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Home > Performance Management Checklists > Understanding Key Performance Indicators

Performance Management Checklists

Understanding Key Performance Indicators

Checklist Description

This checklist describes what key performance indicators are and what they are used for.

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A key performance indicator (KPI) is a way for an organization to measure its success or otherwise in reaching its defined goals or objectives. KPIs can be very useful as a means of assessing an organization’s current position and deciding on new strategies if necessary. While KPIs are sometimes used to measure progress toward meeting financial goals, such as increasing turnover by 25% within six months, KPIs are more likely to be used to evaluate activities that are normally difficult to measure—for example, levels of customer satisfaction or employee participation. KPIs are probably most effective when used to monitor knowledge-based processes.

Whatever the set goal, KPIs must be measurable. Thus, a general goal of increasing the number of returning customers would be hard to measure using KPIs, but a defined goal of increasing the number of returning customers by 25% within one year would be measurable, as the parameters are clearly set. A KPI metric generally consists of a timeframe, a target, and a benchmark, which together measure the achievability of the goal.

The KPIs used by an organization will vary depending on the nature of its business. A call center operation uses a different set of KPIs from those used by a manufacturing firm.

KPIs are usually measured in real time, but the results are usually stored so that progress can be measured on a daily, weekly, yearly, or otherwise basis—such as hourly. KPIs are often derived from raw data. There are four basic subtypes of KPI:

  • Quantitative indicators are numerical terms, such as the percentage of customers who buy widgets every year;

  • Practical indicators interface with existing processes, such as lists of employee capabilities;

  • Directional indicators demonstrate improvement or progress (or not), such as comparing last month’s sales to this month’s;

  • Actionable indicators reflect an organization’s ability to effect change, such as KPIs showing that the company would do better by outsourcing some processes.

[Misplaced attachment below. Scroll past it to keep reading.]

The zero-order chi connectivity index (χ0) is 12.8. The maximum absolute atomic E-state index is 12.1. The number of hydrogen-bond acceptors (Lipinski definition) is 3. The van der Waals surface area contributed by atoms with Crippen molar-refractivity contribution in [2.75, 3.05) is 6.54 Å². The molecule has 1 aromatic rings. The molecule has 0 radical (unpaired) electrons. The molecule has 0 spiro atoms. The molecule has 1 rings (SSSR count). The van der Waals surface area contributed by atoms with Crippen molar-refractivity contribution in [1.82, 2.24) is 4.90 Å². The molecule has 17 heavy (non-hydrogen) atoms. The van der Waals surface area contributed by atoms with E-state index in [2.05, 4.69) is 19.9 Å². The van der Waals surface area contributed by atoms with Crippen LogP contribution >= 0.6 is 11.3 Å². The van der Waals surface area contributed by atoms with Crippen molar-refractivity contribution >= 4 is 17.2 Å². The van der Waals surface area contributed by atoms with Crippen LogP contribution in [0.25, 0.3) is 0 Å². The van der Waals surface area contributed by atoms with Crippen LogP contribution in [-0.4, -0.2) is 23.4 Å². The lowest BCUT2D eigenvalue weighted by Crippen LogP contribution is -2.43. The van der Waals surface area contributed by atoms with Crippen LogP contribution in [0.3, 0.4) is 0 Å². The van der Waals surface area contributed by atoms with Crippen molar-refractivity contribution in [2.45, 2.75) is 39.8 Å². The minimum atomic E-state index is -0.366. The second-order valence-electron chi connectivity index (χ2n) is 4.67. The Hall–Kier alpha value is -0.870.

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  • KPIs show an organization where it is going wrong, enabling management to make the necessary changes to turn things around.

  • KPIs give an organization an edge over its competitors.

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  • KPIs can be expensive to use, or even impossible (you cannot quantify staff morale, for example).

  • KPIs have limitations to the exactness of results, which often may only be a rough guide rather than a concrete measurement.

  • Once designed, KPIs can be difficult to change unless you are prepared to disregard carefully built-up comparison yardsticks, such as year-on-year customer satisfaction levels.

  • KPIs may be difficult to compare among peers—competitive analysis may be best left to an external specialist.

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Action Checklist

  • Make sure you design each KPI carefully and include all necessary factors to achieve measurable results.

  • Only use KPIs that focus on whether an organization is achieving its goals or living up to its mission.

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Dos and Don’ts


  • Ensure that everyone in the organization is aware that KPIs are in use.

  • Focus on meeting the outcomes.

  • Use KPI results as a carrot to motivate staff, where you can be reasonably sure they can actually carry out change.


  • Don’t use too many KPIs at the risk of staff spreading their focus too thinly.

  • Don’t attempt to use a KPI to measure something that cannot be measured at all.

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Further reading


  • Franceschini, Fiorenzo, Maurizio Galetto, and Domenico Maisano. Management by Measurement: Designing Key Indicators and Performance Measurement Systems. Berlin: Springer, 2007.
  • Parmenter, David. Key Performance Indicators: Developing, Implementing, and Using Winning KPIs. Hoboken, NJ: Wiley, 2007.


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